How to Eat a Horned Melon

Kiwano, AKA Horned Melon

Vegan cooking has intimidated me ever since The Oreo Incident.

Last year, upon learning that the popular sandwich cookie was no longer made with whey, I eagerly shot a tutorial for baking vegan-friendly cookies and “cream” truffles and uploaded it to YouTube. Within days, a few viewers with a penchant for typing in all caps informed me that Nabisco doesn’t reveal where its sugar comes from, making it unclear whether the granules are filtered using bone char. My truffles were boycotted faster than a clubbed seal sandwich.

That’s why, when two vegan friends invited me to their apartment-warming party last Friday, I made a vow: I’d bring a dish that sparked conversation, but not because its ingredients were questionably offensive. I’d bring a treat that doesn’t require a recipe.

I’d bring a horned melon.

My fiancé — the saner one in this duo — brought a watermelon, which we shared with the group first. People casually commented on how much they enjoyed a slice on such a balmy summer evening, but the conversation halted as soon as I plucked my Nerf ball-esque fruit out of the shopping bag.

“What the heck is that?” a friend asked, getting up from his chair to take a closer look.

“Doesn’t it look like it’s from another planet?” my fiancé said. “You’d expect it to be hard, but the skin is kind of waxy and soft.”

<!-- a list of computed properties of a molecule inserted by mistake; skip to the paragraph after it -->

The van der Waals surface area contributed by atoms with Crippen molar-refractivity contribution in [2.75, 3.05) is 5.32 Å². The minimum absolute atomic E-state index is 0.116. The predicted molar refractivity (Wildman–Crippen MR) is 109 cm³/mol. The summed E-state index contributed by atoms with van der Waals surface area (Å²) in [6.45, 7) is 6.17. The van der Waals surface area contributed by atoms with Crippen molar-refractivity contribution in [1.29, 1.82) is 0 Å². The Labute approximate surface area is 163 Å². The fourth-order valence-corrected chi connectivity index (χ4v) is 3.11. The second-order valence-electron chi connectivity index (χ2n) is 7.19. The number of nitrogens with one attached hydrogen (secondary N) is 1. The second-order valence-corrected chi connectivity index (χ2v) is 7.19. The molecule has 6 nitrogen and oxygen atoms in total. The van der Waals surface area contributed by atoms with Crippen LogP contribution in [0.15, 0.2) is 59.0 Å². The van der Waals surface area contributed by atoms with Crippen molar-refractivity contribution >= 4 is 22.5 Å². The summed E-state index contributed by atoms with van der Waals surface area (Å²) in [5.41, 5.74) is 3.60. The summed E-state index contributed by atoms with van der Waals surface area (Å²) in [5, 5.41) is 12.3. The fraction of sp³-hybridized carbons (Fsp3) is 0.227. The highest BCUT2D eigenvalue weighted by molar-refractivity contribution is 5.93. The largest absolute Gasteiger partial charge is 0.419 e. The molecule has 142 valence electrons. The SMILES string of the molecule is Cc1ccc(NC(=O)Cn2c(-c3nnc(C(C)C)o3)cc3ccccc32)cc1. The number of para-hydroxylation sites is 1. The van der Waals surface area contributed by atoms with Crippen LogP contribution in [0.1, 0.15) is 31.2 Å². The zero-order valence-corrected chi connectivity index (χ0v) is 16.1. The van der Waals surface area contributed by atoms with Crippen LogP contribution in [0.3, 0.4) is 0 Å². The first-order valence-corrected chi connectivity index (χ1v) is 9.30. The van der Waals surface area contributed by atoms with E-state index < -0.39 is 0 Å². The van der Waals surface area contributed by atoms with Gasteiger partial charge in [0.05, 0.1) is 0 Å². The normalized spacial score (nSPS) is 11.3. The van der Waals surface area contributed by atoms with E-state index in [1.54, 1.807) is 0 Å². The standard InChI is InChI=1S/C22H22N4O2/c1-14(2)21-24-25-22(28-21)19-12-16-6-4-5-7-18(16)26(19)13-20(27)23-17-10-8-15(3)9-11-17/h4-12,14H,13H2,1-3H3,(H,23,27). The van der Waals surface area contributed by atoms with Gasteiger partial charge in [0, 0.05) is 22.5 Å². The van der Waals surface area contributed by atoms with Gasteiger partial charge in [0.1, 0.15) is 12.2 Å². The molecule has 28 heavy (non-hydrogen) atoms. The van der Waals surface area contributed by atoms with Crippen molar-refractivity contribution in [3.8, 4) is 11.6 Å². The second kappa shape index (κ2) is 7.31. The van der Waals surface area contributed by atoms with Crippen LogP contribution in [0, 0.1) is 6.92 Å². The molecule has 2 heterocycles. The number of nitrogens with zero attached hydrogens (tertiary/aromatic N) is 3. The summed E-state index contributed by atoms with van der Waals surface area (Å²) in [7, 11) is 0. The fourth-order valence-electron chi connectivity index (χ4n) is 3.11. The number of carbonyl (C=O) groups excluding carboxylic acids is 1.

A debate ensued over how to eat the fruit — could you just bite into it, like an apple? Or should one slice it, like a cantaloupe? We turned to YouTube and watched a small boy cut the melon — which is also known as a kiwano or jelly melon — in half and scoop out its innards with a spoon. Gasps erupted when we saw the melon split open. The insides looked like a science experiment gone wrong. There were a bunch of seeded pods, but they were a radioactive shade of green, like Flubber or lime Jell-O.

It doesn’t seem natural, but it is!

After cutting the melon into 10 slices, we each took a piece. Sure enough, it was just as bright a green as in the video, but we noticed something the tutorial left out: The melon’s flesh smelled like freshly mowed grass. On the count of three, we bit into it.

“I’m done,” one guest announced immediately.

At first, the jelly-like seeds tasted like cucumber, but they soon mellowed into a sweet, banana flavor with a hint of lemon. It wriggled down our throats and left a slick film in our mouths — even after downing a glass of water.

“I don’t know what you guys are complaining about,” said Alex, our host, as he reached for another slice. “It’s kind of refreshing. I like it.”

My foray into vegan potlucks was definitely a cop-out, but I consider it a baby step. After all, no animals were harmed in the making of this appetizer.

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1 Comment

  1. Looks amazing but disappointing when tasted. You expect something really exotic due to the appearance.

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